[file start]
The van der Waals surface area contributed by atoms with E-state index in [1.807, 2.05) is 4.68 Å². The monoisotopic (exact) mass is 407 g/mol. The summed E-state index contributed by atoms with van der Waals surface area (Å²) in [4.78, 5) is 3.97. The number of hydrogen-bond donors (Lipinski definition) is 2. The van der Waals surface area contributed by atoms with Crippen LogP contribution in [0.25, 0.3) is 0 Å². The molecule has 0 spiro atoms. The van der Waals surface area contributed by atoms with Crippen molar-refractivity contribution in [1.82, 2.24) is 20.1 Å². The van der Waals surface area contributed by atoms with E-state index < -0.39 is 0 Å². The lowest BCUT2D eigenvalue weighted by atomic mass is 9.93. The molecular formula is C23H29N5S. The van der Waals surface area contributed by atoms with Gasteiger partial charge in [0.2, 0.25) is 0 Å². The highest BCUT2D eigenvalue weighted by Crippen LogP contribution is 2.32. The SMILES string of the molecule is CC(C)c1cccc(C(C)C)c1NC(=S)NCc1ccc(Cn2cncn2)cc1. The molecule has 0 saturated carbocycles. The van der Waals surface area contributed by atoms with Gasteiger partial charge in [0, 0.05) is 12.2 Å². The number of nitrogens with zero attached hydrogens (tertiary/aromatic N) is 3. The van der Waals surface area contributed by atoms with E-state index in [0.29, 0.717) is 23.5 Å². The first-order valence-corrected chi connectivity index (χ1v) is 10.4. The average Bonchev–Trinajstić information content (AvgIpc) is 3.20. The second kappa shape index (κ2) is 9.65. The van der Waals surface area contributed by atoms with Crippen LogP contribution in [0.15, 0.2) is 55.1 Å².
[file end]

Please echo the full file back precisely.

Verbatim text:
The van der Waals surface area contributed by atoms with E-state index in [1.807, 2.05) is 4.68 Å². The monoisotopic (exact) mass is 407 g/mol. The summed E-state index contributed by atoms with van der Waals surface area (Å²) in [4.78, 5) is 3.97. The number of hydrogen-bond donors (Lipinski definition) is 2. The van der Waals surface area contributed by atoms with Crippen LogP contribution in [0.25, 0.3) is 0 Å². The molecule has 0 spiro atoms. The van der Waals surface area contributed by atoms with Crippen molar-refractivity contribution in [1.82, 2.24) is 20.1 Å². The van der Waals surface area contributed by atoms with E-state index < -0.39 is 0 Å². The lowest BCUT2D eigenvalue weighted by atomic mass is 9.93. The molecular formula is C23H29N5S. The van der Waals surface area contributed by atoms with Gasteiger partial charge in [0.2, 0.25) is 0 Å². The highest BCUT2D eigenvalue weighted by Crippen LogP contribution is 2.32. The SMILES string of the molecule is CC(C)c1cccc(C(C)C)c1NC(=S)NCc1ccc(Cn2cncn2)cc1. The molecule has 0 saturated carbocycles. The van der Waals surface area contributed by atoms with Gasteiger partial charge in [0, 0.05) is 12.2 Å². The number of nitrogens with zero attached hydrogens (tertiary/aromatic N) is 3. The van der Waals surface area contributed by atoms with E-state index in [0.29, 0.717) is 23.5 Å². The first-order valence-corrected chi connectivity index (χ1v) is 10.4. The average Bonchev–Trinajstić information content (AvgIpc) is 3.20. The second kappa shape index (κ2) is 9.65. The van der Waals surface area contributed by atoms with Crippen LogP contribution in [0.15, 0.2) is 55.1 Å².